One warm, sunny day last fall, my brother-in-law pointed out a gigantic hornet’s nest hanging from the eaves of my house. Although the nest was bigger than my head, I had somehow failed to notice its existence.

The magnitude of the nest bothered me, but we were still enjoying nice weather, so my advisors and I decided to allow the hornets to continue trespassing until the temperature dropped a few dozen degrees.

Well, you know how it is. Even though I had written “hornet’s nest” on my personal whiteboard, it seemed as if I gave the nest serious consideration only during snow storms or on our most frigid days. I’d say to myself, “Self, I need to get rid of that nest before the hornets return from their winter vacation.” Then, I’d shiver, make a cup of hot chocolate and forget about it.

Once winter morphed into spring, however, the nest began to dominate my thoughts. But since the nest occupied the highest point of my house, it presented a logistical problem. I couldn’t sweep it away with a broom, and the rocks I threw in its direction didn’t exactly hit the mark. What’s more, although I wished for it fervently, Legolas didn’t ride up and shoot the nest with an arrow.

With nowhere else to go, I expressed my despair to my family. And that’s when my sister suggested I spray the nest with hornet killer. I have to admit, she had me at spray. In fact, I never pass up an opportunity to use bug spray. Last summer, I actually uttered the sentence, “Keep them alive until I get the Raid.”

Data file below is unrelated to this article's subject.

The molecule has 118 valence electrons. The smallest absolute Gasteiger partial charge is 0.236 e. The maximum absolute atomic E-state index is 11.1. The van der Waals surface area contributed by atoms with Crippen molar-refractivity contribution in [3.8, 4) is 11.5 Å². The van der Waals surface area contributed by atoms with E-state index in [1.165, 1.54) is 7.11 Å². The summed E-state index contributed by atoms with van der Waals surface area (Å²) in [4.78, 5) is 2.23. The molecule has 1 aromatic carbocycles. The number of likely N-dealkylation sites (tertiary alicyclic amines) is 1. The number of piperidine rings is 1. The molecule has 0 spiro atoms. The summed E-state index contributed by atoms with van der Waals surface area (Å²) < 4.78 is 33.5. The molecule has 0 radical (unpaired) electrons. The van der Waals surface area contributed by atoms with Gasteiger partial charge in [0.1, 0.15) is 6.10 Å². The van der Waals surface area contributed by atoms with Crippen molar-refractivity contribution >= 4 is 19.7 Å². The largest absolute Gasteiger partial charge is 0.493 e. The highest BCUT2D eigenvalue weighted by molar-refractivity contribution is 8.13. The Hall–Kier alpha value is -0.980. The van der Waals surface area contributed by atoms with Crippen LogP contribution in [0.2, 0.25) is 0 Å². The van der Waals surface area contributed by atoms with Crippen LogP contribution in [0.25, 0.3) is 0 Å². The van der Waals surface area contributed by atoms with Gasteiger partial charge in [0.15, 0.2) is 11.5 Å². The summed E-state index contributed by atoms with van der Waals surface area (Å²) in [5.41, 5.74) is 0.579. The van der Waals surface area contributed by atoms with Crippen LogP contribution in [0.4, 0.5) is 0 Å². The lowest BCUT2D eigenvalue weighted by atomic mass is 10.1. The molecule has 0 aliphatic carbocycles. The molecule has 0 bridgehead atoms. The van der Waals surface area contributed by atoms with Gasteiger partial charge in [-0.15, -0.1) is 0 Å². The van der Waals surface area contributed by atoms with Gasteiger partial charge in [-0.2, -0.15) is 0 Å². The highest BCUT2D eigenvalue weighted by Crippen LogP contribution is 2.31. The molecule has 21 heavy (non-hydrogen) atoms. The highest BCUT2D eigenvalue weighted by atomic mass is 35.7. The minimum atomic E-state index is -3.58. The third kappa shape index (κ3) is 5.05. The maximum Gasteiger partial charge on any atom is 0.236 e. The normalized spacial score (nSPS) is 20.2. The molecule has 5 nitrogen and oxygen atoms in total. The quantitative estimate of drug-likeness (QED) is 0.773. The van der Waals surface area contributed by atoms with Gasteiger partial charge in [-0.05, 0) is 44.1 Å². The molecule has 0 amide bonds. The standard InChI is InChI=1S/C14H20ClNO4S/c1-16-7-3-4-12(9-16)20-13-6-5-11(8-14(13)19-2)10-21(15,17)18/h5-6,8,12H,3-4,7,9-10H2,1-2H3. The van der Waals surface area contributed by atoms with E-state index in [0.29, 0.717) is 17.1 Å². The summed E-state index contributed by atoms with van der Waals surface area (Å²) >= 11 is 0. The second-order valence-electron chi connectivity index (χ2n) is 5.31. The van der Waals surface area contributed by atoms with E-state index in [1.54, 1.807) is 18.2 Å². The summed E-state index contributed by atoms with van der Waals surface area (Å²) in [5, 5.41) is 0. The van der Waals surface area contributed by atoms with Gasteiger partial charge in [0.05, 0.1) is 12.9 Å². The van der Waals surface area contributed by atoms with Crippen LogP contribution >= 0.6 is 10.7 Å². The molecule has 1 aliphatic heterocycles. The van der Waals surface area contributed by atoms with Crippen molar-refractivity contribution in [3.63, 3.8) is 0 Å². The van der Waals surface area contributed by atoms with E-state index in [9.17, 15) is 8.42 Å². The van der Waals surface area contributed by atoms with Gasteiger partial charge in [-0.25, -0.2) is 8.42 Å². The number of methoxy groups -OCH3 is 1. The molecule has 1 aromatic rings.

Nevertheless, I wasn’t sure about this so-called hornet killer. But, I’ll be darned. Lowe’s carries several brands of hornet and wasp(er) killer. I made my selection, and the spray remained in the bag for a couple weeks. Why wasn’t I itching to point the hornet and wasp(er) killer at a nest filled with stinging insects who are so angry they inspired the phrase “as mad as a hornet?” Oh, I don’t know.

As fate would have it, when I pulled into my driveway one evening last week, I spotted a much smaller hornet’s nest materializing above my garage. My instincts kicked in and after parking the car – and before I could change from my professional wardrobe and into my lounging attire – I grabbed the hornet and wasp(er) killer and headed outside.

Although a hornet fluttered around the nest, I aimed the bottle and sprayed until the hornet lay lifeless in my driveway. Then, I knocked down the nest and squashed it with my foot. Without thinking of the repercussions, I walked across the lawn and directed the can at my old nemesis – the massive nest at the apex of my house.

I can only describe the event as anti-climatic. Not even one enraged hornet emerged from the nest. Indeed, the wind created my only problem. But once I figured out which way the wind was blowing, the spray soared into the stratosphere and surrounded the nest.

Unfortunately, this story is not over. I climbed my step-ladder and held a broom aloft, but it didn’t come close to touching what remains of the nest. Part of it continues to hang from the eaves of my house, mocking me.

This post originally appeared in the Appalachian News-Express.